When Anna Dessoye began playing field hockey, she recruited her sister Lizzy to practice with her in the front yard.

At that time, Lizzy — four grades below her sister — played soccer. But as Anna improved at the sport, Lizzy was also drawn to the game. She spent time around Maryland field hockey, watching Anna play for Missy Meharg’s squad from 2012 to 2015.

When it came time for Lizzy to decide where she’d play college field hockey, Maryland was the obvious choice, following in her sister’s footsteps.

“Her being here allowed me to have more insight than I could have at any other school,” Lizzy said. “I knew the schedule and the coaches’ personalities. … I just liked everything she was saying, so that was a big factor.”

Anna was a key player for the Terps. During her four-year Maryland career, she started in all but five games, tallying 38 goals and 56 assists.

While Anna immediately assumed a large role, it took her sister more time to break into Meharg’s system. Through her first two years in College Park, Lizzy only saw action in 19 games coming off the bench, registering one goal on eight shots.

But as a junior, Lizzy has played in 20 games, notching a goal and an assist in addition to 14 shots. Lizzy has started in three contests after injuries along the Terps’ forward line left them short.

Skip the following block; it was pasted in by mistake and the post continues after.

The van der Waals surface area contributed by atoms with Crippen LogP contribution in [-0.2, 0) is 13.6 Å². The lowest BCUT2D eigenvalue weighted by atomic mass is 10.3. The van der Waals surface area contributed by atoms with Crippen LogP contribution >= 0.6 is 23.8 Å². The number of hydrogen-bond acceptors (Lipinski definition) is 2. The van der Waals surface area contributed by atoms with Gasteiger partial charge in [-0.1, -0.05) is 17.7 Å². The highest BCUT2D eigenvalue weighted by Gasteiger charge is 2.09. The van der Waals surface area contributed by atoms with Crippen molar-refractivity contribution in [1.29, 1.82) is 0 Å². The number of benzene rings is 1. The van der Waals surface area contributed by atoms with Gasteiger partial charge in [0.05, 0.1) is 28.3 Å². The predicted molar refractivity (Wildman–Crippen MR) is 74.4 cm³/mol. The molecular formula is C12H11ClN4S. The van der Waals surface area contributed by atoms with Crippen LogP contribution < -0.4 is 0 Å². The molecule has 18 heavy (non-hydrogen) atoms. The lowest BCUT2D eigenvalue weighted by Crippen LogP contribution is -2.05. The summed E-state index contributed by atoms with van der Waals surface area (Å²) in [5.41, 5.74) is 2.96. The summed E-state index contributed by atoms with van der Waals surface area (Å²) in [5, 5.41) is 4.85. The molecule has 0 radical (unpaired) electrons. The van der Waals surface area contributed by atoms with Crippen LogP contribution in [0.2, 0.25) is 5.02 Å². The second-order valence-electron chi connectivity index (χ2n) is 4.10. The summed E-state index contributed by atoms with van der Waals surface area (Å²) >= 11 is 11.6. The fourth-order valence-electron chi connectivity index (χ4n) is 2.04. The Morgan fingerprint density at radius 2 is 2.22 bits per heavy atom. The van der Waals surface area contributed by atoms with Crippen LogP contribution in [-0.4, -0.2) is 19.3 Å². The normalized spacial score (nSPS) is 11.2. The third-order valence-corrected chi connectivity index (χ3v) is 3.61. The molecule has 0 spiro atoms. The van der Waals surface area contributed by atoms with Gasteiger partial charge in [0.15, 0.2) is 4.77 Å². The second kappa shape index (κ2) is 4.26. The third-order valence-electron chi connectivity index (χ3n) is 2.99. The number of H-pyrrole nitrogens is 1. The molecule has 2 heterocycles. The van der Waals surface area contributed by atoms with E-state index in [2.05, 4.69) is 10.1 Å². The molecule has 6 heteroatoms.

“They’re all such superstars coming out of their high school, and for some, the transition is a little bit easier and quicker, and for others, it takes a little bit more time,” Meharg said. “It’s the ability to really outwork other people, both in your position and your teammates, and that’s where both girls have the ability and the drive.”

With Maryland’s recent spate of injuries, Lizzy’s hard work has proved crucial.

She played a season-high 60 minutes against Ohio State in the Big Ten semifinals, and featured for 36 minutes against Albany to open the NCAA tournament. She started in the NCAA quarterfinals last weekend, playing 40 minutes in a 2-1 victory over UConn.

“She’s doing excellent out there on the field,” forward Julie Duncan said. “Her getting the opportunity to see the field and for her to excel just shows that she really is a positive force on this team.”

And while Lizzy’s playing time has changed over the years, one thing has been constant: her sister in the stands cheering her on and helping her improve.

“It would have been nice to be able to play with my sister, but after she left it was just nice to have her come to games and watch,” Lizzy said. “I always hear her on the sidelines anyway if she’s screaming, yelling, so it’s nice to have her here and then use what she learns.”